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Can anyone think of an efficient way of adding a timespan to a date?

Something like the following:

    <cfset foo = now() + createTimeSpan(15,12,30,30)>

IIRC in a .NET-based CFML engine I could simply use date.add(timespan), but I can't remember the equivalent Java shortcut right now.

Thanks in advance.

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What actually are you asking here? On one hand you've tagged it as a CF question and use CFML which answers your own question; then you start asking about a Java short cut?

If you want to know how to do it in CFML, then your code sample is how you do it in CFML.

If you want to know how to add a CF timespan value (which is just a numeric representation of a number of days) to a Java date, then it seems to be slightly trickier, because the Calendar methods I can find all add the component parts of the timespan, not the whole timespan.

This code demonstrates possibly all the answers you're after (except how to do it in one hit with a Java date/calendar):

<cfset dTs = now()><!--- grab now --->
<cfset fTimespan = createTimeSpan(15,12,30,30)><!--- make a timespan --->
<cfset fLater = dTs + fTimespan><!--- add the timespan to now yields a float --->
<cfset sLater = dateFormat(fLater, "yyy-mm-dd") & " " & timeformat(fLater, "HH:MM:SS")><!--- but you can treat a float as a date/time --->
<cfset dLater = createOdbcDateTime(fLater)><!--- or convert it back to a date object --->

<cfset jCal = createObject("java", "java.util.GregorianCalendar").init()><!--- java.util.Date is basically deprecated in favour of calendars --->
<cfset jCal.add(jCal.DAY_OF_MONTH, 15)><!--- one needs to set each part of the timespan separately --->
<cfset jCal.add(jCal.HOUR_OF_DAY, 12)>
<cfset jCal.add(jCal.MINUTE, 30)>
<cfset jCal.add(jCal.SECOND, 30)>
<cfset sJCal = jCal.getTime()><!--- this gets a string that CF can use as a date back out of the calendar --->
<cfset bIsDate = isDate(sJCal)><!--- demonstrate that last statement to be true --->
<cfdump var="#variables#"><!--- and all the results --->

Does that answer whatever your question actually was?

share|improve this answer
You might want to try some meds to help you calm down again. The example I posted above only returned a float due to the way timespans are stored and I forgot that unlike parseDateTime createOdbcDateTime is able to convert the result again. So, thanks for your reply, even if the answer came wrapped in some pretty rude manners. – mz_01 Sep 3 '11 at 12:43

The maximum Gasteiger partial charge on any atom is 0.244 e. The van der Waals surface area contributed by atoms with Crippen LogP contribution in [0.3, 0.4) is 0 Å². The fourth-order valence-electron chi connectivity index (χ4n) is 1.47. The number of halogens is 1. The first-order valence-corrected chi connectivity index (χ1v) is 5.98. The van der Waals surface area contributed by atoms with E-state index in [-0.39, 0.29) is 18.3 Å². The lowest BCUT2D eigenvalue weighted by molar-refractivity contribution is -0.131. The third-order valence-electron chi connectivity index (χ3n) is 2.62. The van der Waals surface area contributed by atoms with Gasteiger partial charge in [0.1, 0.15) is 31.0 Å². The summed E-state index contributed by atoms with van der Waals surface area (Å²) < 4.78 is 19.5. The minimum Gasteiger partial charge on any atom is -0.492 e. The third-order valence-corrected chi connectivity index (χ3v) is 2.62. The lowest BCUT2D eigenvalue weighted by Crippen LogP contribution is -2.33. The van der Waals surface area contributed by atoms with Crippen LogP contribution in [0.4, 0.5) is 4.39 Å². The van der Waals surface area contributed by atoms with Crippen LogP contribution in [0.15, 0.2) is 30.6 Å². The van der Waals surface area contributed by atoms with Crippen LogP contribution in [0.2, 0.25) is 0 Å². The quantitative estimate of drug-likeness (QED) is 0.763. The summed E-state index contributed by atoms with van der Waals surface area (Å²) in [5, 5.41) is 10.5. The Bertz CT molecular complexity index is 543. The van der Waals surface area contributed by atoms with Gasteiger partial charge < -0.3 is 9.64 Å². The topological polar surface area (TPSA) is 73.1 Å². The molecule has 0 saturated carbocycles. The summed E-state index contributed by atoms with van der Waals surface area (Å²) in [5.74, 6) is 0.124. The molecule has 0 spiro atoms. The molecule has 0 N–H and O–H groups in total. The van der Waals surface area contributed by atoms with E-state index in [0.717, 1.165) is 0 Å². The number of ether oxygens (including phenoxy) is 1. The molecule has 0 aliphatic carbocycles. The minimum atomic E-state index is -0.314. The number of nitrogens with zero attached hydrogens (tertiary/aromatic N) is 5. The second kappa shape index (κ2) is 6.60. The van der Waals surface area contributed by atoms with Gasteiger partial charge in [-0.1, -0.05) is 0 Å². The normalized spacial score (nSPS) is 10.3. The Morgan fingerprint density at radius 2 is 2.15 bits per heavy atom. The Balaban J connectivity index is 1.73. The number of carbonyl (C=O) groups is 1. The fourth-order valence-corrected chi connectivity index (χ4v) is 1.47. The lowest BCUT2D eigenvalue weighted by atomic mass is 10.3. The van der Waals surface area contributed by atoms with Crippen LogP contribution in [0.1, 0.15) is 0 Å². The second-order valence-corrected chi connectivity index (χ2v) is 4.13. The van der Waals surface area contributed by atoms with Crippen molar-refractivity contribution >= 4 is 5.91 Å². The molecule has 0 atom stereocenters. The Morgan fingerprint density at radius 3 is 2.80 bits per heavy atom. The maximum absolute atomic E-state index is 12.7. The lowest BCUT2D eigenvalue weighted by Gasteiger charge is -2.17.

mz_01, you should have pointed out that you only had a float and wanted a date object as part of your question. Many things can accept a number for a date and handle it ok (e.g. cfqueryparam would be fine with it). I was also thinking "wtf? that's exactly what you do do". I didn't interpret Adam's answer as being rude at all. – Peter Boughton Sep 3 '11 at 13:08
Also worth pointing out that parseDateTime works as expected in Railo, (where it does convert floats back to date objects). I raised an issue on the cfbugs tracker if anyone want to vote for ACF to have this behaviour. – Peter Boughton Sep 3 '11 at 13:08
@Peter, the "expected" behaviour of a CFML tag or function is how it's documented by Adobe to work in CF. If Railo does it differently, then that's a bug in Railo, not a feature of it. Don't dress-up the vagaries of Railo where it varies from ColdFusion as "features": at best they're "inconsistencies" (read: "not a GOOD thing"). It's great that you take the time to point out inconsistencies in the various platforms, but make sure to label them as that: inconsistencies. – Adam Cameron Sep 7 '11 at 23:17
The expected behaviour is what the programmer expects. I was referring to the implication that mz_01 expected parseDateTime to work but it didn't. (Whether the expectation is valid is an entirely separate issue.) If CF's documentation is the authoritative source on what's correct, then ColdFusion has plenty of "inconsistencies" with itself, because it doesn't always do what the docs say it does. Makes it harder for Railo and OBD when the docs say one thing but the engine does something else - they have to decide which one to follow (and sometimes, when to do things differently entirely). – Peter Boughton Sep 8 '11 at 0:45

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